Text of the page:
Construct Project: Improving An Amazing, but Flawed Large-Format 3D Printer

Construct Projects are things that I have worked on while employed at The Construct, the makerspace at RIT. I officially work here as a lab manager, but among my many roles, I am also a WebDev, Graphic Designer, Systems Engineer, and even a  Carpenter!  We’re a small space with a small budget, so many of these projects involve developing equipment and infrastructure for low costs. 

I’ve worked on Gigabot  since April 2016



Sounds Impressive, no? Well, it’s definitely an impressive concept. The devil is always in the details though, especially when it comes to 3D printing.

At The Construct, we work  closely with the local chapter of the Enabling The Future . We help them maintain their printers and provide extra assistance when they have a large number of parts to produce. Unbeknownst to us, they had been given a massive printer, a Gigabot GB2 by Re:3D, that had been part of a vision to mass produce prosthetic components. However, due to overhead and staff issues (I don’t have the full story here), the printer was left unused for several years. It sat until last spring, when it suddenly appeared in our lab.


I was overwhelmed at first. Gigabot is pretty imposing, with a 600mm cubed build area. This was more than 6 times larger than the build areas of every other printer in the space,combined! It also had a lot of things wrong with it, and at the time was not printing consistently. (1) The default extruder on the bot was an old, J-Head – based design, which extruded very slowly, making prints on Gigabot take forever.  (2) The build surface was scarred, and required adhesives to get prints to stick to the glass surface. (3) The controller for the printer was located at the back of the machine (whoever decided the cable to the controller only needed to be 12″ long either had incredibly long arms, or had no idea what “ease of use” means), and was tedious to use, especially when diagnosing the (4) chronic print failures that would occur on larger jobs. Prints would shift, either by small amounts or by catastrophically moving an inch to the left. This was incredibly frustrating to clean up, and prevented the printer from being used for anything important.

giga-fail-2 giga-fail-3

We needed to get Gigabot into a state where it could be used with the same confidence as the other printers in The Construct. I came up with a list of necessary improvements, as well as some useability improvements that would make Gigabot more accessible to new users of the space:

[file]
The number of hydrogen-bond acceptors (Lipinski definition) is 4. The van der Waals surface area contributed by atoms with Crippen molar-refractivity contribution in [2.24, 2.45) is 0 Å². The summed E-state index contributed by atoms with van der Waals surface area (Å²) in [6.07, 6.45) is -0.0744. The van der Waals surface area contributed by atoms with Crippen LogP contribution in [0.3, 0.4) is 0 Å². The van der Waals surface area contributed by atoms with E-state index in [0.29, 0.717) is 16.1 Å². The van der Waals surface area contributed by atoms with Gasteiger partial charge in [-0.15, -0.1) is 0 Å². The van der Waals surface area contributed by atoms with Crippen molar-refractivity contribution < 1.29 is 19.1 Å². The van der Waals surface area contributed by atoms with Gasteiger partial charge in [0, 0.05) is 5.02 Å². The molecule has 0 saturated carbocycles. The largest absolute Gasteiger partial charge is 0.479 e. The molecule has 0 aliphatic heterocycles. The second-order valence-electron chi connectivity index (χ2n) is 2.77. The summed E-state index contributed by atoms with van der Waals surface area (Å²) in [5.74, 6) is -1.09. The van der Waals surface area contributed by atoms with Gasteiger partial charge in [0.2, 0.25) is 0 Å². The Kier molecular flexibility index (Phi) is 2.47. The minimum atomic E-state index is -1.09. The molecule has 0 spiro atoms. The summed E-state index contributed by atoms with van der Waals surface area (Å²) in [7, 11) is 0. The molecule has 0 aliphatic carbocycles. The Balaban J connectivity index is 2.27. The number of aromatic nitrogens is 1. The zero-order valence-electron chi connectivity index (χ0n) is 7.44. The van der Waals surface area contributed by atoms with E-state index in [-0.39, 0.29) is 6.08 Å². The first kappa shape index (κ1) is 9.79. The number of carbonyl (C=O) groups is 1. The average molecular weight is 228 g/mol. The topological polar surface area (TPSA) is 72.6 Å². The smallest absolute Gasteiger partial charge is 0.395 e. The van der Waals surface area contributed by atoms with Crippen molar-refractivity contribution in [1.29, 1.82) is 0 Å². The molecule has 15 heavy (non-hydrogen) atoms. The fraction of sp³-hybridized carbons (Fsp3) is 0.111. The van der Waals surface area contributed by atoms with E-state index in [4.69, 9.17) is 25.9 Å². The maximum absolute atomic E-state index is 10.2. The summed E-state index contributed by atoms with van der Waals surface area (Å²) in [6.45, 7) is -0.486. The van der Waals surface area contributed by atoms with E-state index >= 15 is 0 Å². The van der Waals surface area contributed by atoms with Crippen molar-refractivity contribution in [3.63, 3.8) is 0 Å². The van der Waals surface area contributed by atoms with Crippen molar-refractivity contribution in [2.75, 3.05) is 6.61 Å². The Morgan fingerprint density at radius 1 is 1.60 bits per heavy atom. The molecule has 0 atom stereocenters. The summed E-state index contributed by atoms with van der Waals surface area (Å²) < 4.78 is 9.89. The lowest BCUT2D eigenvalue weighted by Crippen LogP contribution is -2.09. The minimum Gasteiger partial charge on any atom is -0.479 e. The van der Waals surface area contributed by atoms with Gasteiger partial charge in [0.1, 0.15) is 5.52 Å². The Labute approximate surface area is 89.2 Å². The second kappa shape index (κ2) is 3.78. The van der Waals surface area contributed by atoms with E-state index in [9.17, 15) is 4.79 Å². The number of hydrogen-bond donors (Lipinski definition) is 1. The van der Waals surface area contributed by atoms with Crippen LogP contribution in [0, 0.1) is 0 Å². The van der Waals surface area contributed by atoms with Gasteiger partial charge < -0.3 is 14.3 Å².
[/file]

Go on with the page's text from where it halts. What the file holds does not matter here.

1. Improve Print Time/Quality. change the extruder to increase max. layer height, and overall performance.
  2. Fix build surface. look through different options available and choose one that is cost-effective.
  3. Attach a PC to Gigabot. The built-in controls are very hard to work with, and makes it impossible to  rescue failed prints.
  4. Solve print inconsistency. Tune firmware, diagnose layer shifting problems that seem to occur sporadically.
  5. Improve safety around machine. Shield off open areas, and make sure the ‘bot isn’t able to maim itself or anybody who decides to put their hands inside its capacious build area.
  6. Create Documentation. Determine the pricing model, create a way to handle the inevitable long print jobs that Gigabot will have to take on, and make sure it is clear to new users how control the machine.
  7. Make GigaBot mobile. Add a robust, mobile base to make the printer work within our confined workspace.

It’s a long list, but over the Summer (and now fall) months I was able to realize all of these, giving The Construct a machine that is now able to produce giant-sized parts consistently.

I started by getting Gigabot on a new set of wheels. The current base was not robust, and made of scrap wood. we needed something that would allow us to showcase the printer, and move it wherever it needed to be. I put my carpentry and CAD skills to work, and came up with a pretty nice set of cabinets to hold up the 100-lb beast.

fancy shadows
Modelling done in Sketchup…it’s fast, what can I say? cut list was generated from this file, with all cuts being done at RIT’s woodshop in the School of American Crafts.

giga-construction  giga-cart-1  giga-cart-2

tah-dah! Gigabot already looks like a professional machine. But this is just the beginning.